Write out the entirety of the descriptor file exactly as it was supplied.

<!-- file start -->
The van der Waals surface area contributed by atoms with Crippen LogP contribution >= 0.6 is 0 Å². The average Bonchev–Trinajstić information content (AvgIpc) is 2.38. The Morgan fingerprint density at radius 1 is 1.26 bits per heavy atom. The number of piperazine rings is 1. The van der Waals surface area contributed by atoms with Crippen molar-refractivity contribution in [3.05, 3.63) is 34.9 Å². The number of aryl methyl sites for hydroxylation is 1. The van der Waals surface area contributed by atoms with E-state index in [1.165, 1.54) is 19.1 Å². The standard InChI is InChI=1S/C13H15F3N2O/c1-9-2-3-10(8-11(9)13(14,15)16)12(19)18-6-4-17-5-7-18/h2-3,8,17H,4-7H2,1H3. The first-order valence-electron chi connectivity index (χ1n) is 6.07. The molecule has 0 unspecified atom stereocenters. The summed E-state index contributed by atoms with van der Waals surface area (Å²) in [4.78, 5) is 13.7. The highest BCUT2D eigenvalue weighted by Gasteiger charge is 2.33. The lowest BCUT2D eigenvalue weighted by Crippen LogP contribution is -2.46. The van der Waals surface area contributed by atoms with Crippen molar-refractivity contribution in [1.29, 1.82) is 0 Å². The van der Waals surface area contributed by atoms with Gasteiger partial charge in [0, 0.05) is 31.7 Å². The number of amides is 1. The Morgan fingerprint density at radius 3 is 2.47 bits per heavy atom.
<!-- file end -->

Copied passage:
The van der Waals surface area contributed by atoms with Crippen LogP contribution >= 0.6 is 0 Å². The average Bonchev–Trinajstić information content (AvgIpc) is 2.38. The Morgan fingerprint density at radius 1 is 1.26 bits per heavy atom. The number of piperazine rings is 1. The van der Waals surface area contributed by atoms with Crippen molar-refractivity contribution in [3.05, 3.63) is 34.9 Å². The number of aryl methyl sites for hydroxylation is 1. The van der Waals surface area contributed by atoms with E-state index in [1.165, 1.54) is 19.1 Å². The standard InChI is InChI=1S/C13H15F3N2O/c1-9-2-3-10(8-11(9)13(14,15)16)12(19)18-6-4-17-5-7-18/h2-3,8,17H,4-7H2,1H3. The first-order valence-electron chi connectivity index (χ1n) is 6.07. The molecule has 0 unspecified atom stereocenters. The summed E-state index contributed by atoms with van der Waals surface area (Å²) in [4.78, 5) is 13.7. The highest BCUT2D eigenvalue weighted by Gasteiger charge is 2.33. The lowest BCUT2D eigenvalue weighted by Crippen LogP contribution is -2.46. The van der Waals surface area contributed by atoms with Crippen molar-refractivity contribution in [1.29, 1.82) is 0 Å². The van der Waals surface area contributed by atoms with Gasteiger partial charge in [0, 0.05) is 31.7 Å². The number of amides is 1. The Morgan fingerprint density at radius 3 is 2.47 bits per heavy atom.